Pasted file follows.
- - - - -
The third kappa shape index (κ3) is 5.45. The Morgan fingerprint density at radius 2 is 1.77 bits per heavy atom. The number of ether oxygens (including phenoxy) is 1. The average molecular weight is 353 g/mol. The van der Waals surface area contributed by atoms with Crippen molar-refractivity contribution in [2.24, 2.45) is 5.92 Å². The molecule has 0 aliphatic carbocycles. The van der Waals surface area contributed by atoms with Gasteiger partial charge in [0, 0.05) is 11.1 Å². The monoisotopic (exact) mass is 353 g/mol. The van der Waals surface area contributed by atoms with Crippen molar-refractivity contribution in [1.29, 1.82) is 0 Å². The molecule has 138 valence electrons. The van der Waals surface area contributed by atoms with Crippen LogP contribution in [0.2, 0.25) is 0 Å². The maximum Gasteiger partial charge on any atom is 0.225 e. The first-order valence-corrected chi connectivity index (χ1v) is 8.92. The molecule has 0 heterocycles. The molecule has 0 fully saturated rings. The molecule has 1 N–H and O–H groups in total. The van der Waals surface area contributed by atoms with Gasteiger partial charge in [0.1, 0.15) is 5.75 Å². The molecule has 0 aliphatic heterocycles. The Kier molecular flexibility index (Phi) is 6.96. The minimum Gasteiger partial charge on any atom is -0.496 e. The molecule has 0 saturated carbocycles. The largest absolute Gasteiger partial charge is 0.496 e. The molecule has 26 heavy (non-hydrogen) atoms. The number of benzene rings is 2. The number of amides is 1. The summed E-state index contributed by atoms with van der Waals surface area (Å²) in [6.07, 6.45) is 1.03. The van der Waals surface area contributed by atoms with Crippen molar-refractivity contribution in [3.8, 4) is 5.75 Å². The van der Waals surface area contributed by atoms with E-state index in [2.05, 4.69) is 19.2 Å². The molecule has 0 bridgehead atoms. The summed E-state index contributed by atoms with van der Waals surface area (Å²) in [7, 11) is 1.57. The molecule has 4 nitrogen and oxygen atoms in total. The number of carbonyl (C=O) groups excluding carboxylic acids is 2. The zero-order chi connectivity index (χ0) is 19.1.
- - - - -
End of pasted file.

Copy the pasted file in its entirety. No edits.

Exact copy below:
The third kappa shape index (κ3) is 5.45. The Morgan fingerprint density at radius 2 is 1.77 bits per heavy atom. The number of ether oxygens (including phenoxy) is 1. The average molecular weight is 353 g/mol. The van der Waals surface area contributed by atoms with Crippen molar-refractivity contribution in [2.24, 2.45) is 5.92 Å². The molecule has 0 aliphatic carbocycles. The van der Waals surface area contributed by atoms with Gasteiger partial charge in [0, 0.05) is 11.1 Å². The monoisotopic (exact) mass is 353 g/mol. The van der Waals surface area contributed by atoms with Crippen molar-refractivity contribution in [1.29, 1.82) is 0 Å². The molecule has 138 valence electrons. The van der Waals surface area contributed by atoms with Crippen LogP contribution in [0.2, 0.25) is 0 Å². The maximum Gasteiger partial charge on any atom is 0.225 e. The first-order valence-corrected chi connectivity index (χ1v) is 8.92. The molecule has 0 heterocycles. The molecule has 0 fully saturated rings. The molecule has 1 N–H and O–H groups in total. The van der Waals surface area contributed by atoms with Gasteiger partial charge in [0.1, 0.15) is 5.75 Å². The molecule has 0 aliphatic heterocycles. The Kier molecular flexibility index (Phi) is 6.96. The minimum Gasteiger partial charge on any atom is -0.496 e. The molecule has 0 saturated carbocycles. The largest absolute Gasteiger partial charge is 0.496 e. The molecule has 26 heavy (non-hydrogen) atoms. The number of benzene rings is 2. The number of amides is 1. The summed E-state index contributed by atoms with van der Waals surface area (Å²) in [6.07, 6.45) is 1.03. The van der Waals surface area contributed by atoms with Crippen molar-refractivity contribution in [3.8, 4) is 5.75 Å². The van der Waals surface area contributed by atoms with E-state index in [2.05, 4.69) is 19.2 Å². The molecule has 0 bridgehead atoms. The summed E-state index contributed by atoms with van der Waals surface area (Å²) in [7, 11) is 1.57. The molecule has 4 nitrogen and oxygen atoms in total. The number of carbonyl (C=O) groups excluding carboxylic acids is 2. The zero-order chi connectivity index (χ0) is 19.1.